After threatening for months to stop funding cost-sharing reductions (CSRs) that help lower deductibles and out-of-pocket costs, the Trump Administration stopped CSR payments altogether in October. The CBO found failing to make these payments would increase premiums by 20 percent and add nearly $200 billion to the debt.
President Trump signed an Executive Order that would roll back key protections and result in garbage insurance, raise premiums, reduce coverage and expose millions of Americans again to discrimination based on pre-existing conditions.
House and Senate Republicans repealed the individual mandate in their tax bill in order to pay for massive tax breaks to the ultra wealthy and big corporations. CBO predicts millions will lose coverage and premiums will go up double digits.
And they aren’t done yet. Just last week the Trump Administration announced so-called “work requirements” to Medicaid, which will have the effect of removing millions of Americans – nearly all of whom are already working – from their health insurance. And Republicans have promised to go after Medicare, which insures 44 million Americans, and have their sights on the Affordable Care Act, too.
While the Trump Administration and Republicans in Congress want to keep up this war on health care in 2018, the American people are saying “Enough is Enough.” Nearly 9 million people just signed up for coverage through HealthCare.gov despite all the sabotage efforts. The Affordable Care Act is more popular than it has ever been. And millions of people across the country made their voices heard at rallies, town halls and through calling their Member of Congress to fight these repeal efforts.
Our newly completed survey among a representative national cross section of voters clearly shows that healthcare will be a defining issue in the 2018 elections and the healthcare policies of President Trump and the Republican Congress will be a very significant liability for GOP candidates.
These findings are based on 1,000 interviews nationwide conducted January 3 to 7, 2018, among a sample of 2016 voters, 49% of whom say they voted for Hillary Clinton and 46% of whom say they voted for President Trump.
1. Healthcare far exceeds any other issue as an important driver of voting preferences, with over half of all voters identifying healthcare as one of their top priorities in the 2018 congressional elections.
Fully 54% choose healthcare as one of the two issues that will be the most important to them in deciding how to vote for Congress, compared with 29% for the economy, 28% for taxes, 18% for immigration, 18% for education, 17% for government spending, 12% for national defense, and 11% for terrorism.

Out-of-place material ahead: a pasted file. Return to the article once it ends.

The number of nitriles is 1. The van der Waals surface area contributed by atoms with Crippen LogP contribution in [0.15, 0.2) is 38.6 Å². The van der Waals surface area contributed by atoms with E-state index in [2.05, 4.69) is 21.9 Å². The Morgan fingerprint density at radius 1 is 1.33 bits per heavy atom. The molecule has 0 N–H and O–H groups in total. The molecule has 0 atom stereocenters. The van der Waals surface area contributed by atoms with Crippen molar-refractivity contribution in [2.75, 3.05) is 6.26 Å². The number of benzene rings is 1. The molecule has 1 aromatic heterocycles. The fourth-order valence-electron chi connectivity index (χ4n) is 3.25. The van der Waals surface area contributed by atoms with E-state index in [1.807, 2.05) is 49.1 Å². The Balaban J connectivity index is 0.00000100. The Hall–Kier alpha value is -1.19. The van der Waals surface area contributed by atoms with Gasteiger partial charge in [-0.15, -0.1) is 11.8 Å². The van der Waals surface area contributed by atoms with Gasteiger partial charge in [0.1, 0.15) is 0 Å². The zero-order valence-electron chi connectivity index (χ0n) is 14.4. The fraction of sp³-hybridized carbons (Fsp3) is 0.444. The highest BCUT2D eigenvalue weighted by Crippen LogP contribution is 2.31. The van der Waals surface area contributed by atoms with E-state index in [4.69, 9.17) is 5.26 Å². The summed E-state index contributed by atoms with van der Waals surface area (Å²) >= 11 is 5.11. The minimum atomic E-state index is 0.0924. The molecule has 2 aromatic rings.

These results highlight the durability of healthcare as a powerful concern for voters, even when healthcare legislation is not front and center in the news. In our two previous readings in May 2017 and August 2017, 55% and 57% respectively selected healthcare as one of their top two issues.
Healthcare is the most frequently cited priority among Democrats (68%), independents (54%), and Republicans (38%). It is particularly important to African-American voters (66%) and to white women voters, whether they are college graduates (62%) or non-college graduates (59%).
2. Along with the tax bill, healthcare policies are a top-of-mind reason that many voters disapprove of the job Republicans are doing as the majority party in Congress. Indeed, there is widespread disapproval of Republicans in Congress with regard to their handling of healthcare, even among many rank-and-file Republican voters.
Even after the passage of the tax bill, fully 61% of voters disapprove of the job Republicans are doing as the majority party in Congress. When those who disapprove are asked to volunteer why, they most frequently mention Republican tax policies (43%), Republican healthcare policies (36%), and the Republicans’ general lack of concern for average Americans (11%).
While disapproval for the Republicans’ overall performance is high, disapproval for the GOP’s performance on healthcare is even higher (72%). Negative opinions about the way Republicans in Congress have handled healthcare cross party lines, with 93% of Democrats, 78% of independents, and 45% of rank-and-file Republicans expressing disapproval.
3. Republicans’ efforts to repeal and replace the Affordable Care Act are unpopular with voters and a political drag on them in this election year. Democrats increase their electoral advantage when they highlight their position of making improvements in the ACA while keeping what works. And it is clear that continued GOP efforts to repeal the ACA will exacerbate their political problems, given that two-thirds of voters agree on this issue that, “enough is enough.”